I'm afraid there's no unambiguous way to take the depth of your horse's
hoofprints in the sand and convert that into a force. There can be a
lot of variation in the response of the sand to a horse's footprint
from place to place, having to do with how wet the sand is, its
compositon and the shape of the grains, and the presence of pebbles or
seaweed (if you're on the beach) or anything else. There's also the
problem that the force a horse's hoof exerts on the ground is a rapidly
varying function of time. At the beginning of the collision, the force
is small; it gets much bigger, and perhaps stays constant for a while
or varies with the horse's position and muscle flexing, and then it
reduces until the hoof lifts off for the next step. So then the
question is if you are interested in the maximum force or the average
force over the time the hoof is in contact with the ground.
The average force might be easier to compute from other arguments.
You can weigh the horse on a suitable scale, divide by four (an
approximation -- the four legs may not evenly distribute the weight on
average), and find out the fraction of the time each hoof stays in
contact with the ground at each gait. (weight/4)/(fraction of time the
hoof is in contact with the ground) should give you the average force
on a hoof while it is in contact with the ground. At many gaits, a
horse may spend some time with no hoof in contact with the ground,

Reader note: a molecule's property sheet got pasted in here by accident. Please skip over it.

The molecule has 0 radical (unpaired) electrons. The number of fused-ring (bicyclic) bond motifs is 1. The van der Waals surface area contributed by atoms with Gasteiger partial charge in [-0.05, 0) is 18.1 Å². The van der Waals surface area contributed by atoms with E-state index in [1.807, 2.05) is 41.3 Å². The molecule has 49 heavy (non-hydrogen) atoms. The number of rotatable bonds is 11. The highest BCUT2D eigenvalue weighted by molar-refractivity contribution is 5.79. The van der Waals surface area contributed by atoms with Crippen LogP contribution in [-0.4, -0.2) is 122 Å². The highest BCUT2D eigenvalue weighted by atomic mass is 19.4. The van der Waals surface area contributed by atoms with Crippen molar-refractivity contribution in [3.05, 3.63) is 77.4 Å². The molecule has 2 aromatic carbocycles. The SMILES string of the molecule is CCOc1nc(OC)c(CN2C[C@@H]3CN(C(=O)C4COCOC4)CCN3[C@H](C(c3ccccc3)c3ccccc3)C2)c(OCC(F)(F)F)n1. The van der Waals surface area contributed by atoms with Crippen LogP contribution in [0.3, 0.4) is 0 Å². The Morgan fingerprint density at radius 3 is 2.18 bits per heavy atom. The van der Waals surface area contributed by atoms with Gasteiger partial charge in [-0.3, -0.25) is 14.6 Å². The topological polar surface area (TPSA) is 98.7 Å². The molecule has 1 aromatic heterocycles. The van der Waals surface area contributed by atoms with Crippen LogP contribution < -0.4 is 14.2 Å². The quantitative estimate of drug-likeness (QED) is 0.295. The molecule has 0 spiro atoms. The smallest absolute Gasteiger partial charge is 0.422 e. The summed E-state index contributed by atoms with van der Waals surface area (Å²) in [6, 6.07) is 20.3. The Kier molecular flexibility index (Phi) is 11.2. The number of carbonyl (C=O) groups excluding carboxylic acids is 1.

while at others, all but one hoof may be in contact with the ground.
You could use a video camera and count the frames in slow-motion over a
full cycle of the periodic step to determine what fraction of the step
has each hoof in contact with the ground.
Now that's the average force -- the maximum force also depends
strongly on what the ground's made of. If the horse is walking on
concrete, the peak force will be much larger than it is on sand. And
not all steps will have the same force of the hooves on the ground --
say, if the horse jumps or lands after a jump, some of the forces can
get very large. Forces can also be locally very high. If the horse
steps on a rock and the total force which normally is distributed over
the contact area of the hoof gets concentrated at a very small contact
area where the rock touches the hoof, the foces can get large.
You could put scales down with ratchets on their dials to record
the maximum force -- but then you'd have to convince your horse to step
on them in a sensible approximation of the gait you're interested in.
There is also such stuff as "pressure sensitive tape" which you can
attach to the shoes of the horse -- it's read out electronically via an
ohmmeter (the resistance of the tape changes with pressure). You'd need
some electronics to record the pressure as a function of time and find
(published on 10/22/2007)